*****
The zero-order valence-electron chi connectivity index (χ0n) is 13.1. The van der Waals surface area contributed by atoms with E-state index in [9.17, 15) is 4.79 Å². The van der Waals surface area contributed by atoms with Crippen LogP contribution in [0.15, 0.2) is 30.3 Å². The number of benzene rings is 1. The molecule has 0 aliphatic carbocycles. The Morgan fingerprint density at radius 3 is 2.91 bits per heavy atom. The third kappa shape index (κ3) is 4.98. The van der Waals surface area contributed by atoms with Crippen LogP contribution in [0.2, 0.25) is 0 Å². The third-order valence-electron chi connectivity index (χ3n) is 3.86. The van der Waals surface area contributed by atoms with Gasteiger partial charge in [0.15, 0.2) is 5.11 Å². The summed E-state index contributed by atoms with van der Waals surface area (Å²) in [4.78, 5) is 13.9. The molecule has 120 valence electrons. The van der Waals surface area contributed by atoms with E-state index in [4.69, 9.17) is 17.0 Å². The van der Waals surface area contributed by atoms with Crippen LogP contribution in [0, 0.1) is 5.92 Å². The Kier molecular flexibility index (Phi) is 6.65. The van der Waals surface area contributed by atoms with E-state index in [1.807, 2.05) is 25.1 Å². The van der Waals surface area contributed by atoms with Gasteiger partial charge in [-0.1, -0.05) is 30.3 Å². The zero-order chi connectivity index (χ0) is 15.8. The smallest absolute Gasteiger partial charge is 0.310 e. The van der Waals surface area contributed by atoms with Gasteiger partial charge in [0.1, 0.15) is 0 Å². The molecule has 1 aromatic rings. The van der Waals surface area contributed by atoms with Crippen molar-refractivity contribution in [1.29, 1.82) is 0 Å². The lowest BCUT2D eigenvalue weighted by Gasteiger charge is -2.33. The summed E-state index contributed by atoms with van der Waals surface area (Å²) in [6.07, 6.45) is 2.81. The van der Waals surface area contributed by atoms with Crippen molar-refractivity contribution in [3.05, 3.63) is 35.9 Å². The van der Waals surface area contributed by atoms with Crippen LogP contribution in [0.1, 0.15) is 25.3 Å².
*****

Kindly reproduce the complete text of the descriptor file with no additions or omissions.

The zero-order valence-electron chi connectivity index (χ0n) is 13.1. The van der Waals surface area contributed by atoms with E-state index in [9.17, 15) is 4.79 Å². The van der Waals surface area contributed by atoms with Crippen LogP contribution in [0.15, 0.2) is 30.3 Å². The number of benzene rings is 1. The molecule has 0 aliphatic carbocycles. The Morgan fingerprint density at radius 3 is 2.91 bits per heavy atom. The third kappa shape index (κ3) is 4.98. The van der Waals surface area contributed by atoms with Crippen LogP contribution in [0.2, 0.25) is 0 Å². The third-order valence-electron chi connectivity index (χ3n) is 3.86. The van der Waals surface area contributed by atoms with Gasteiger partial charge in [0.15, 0.2) is 5.11 Å². The summed E-state index contributed by atoms with van der Waals surface area (Å²) in [4.78, 5) is 13.9. The molecule has 120 valence electrons. The van der Waals surface area contributed by atoms with E-state index in [4.69, 9.17) is 17.0 Å². The van der Waals surface area contributed by atoms with Crippen LogP contribution in [0, 0.1) is 5.92 Å². The Kier molecular flexibility index (Phi) is 6.65. The van der Waals surface area contributed by atoms with E-state index in [1.807, 2.05) is 25.1 Å². The van der Waals surface area contributed by atoms with Gasteiger partial charge in [-0.1, -0.05) is 30.3 Å². The zero-order chi connectivity index (χ0) is 15.8. The smallest absolute Gasteiger partial charge is 0.310 e. The van der Waals surface area contributed by atoms with Gasteiger partial charge in [0.1, 0.15) is 0 Å². The molecule has 1 aromatic rings. The van der Waals surface area contributed by atoms with Crippen molar-refractivity contribution in [1.29, 1.82) is 0 Å². The lowest BCUT2D eigenvalue weighted by Gasteiger charge is -2.33. The summed E-state index contributed by atoms with van der Waals surface area (Å²) in [6.07, 6.45) is 2.81. The van der Waals surface area contributed by atoms with Crippen molar-refractivity contribution in [3.05, 3.63) is 35.9 Å². The van der Waals surface area contributed by atoms with Crippen LogP contribution in [0.1, 0.15) is 25.3 Å².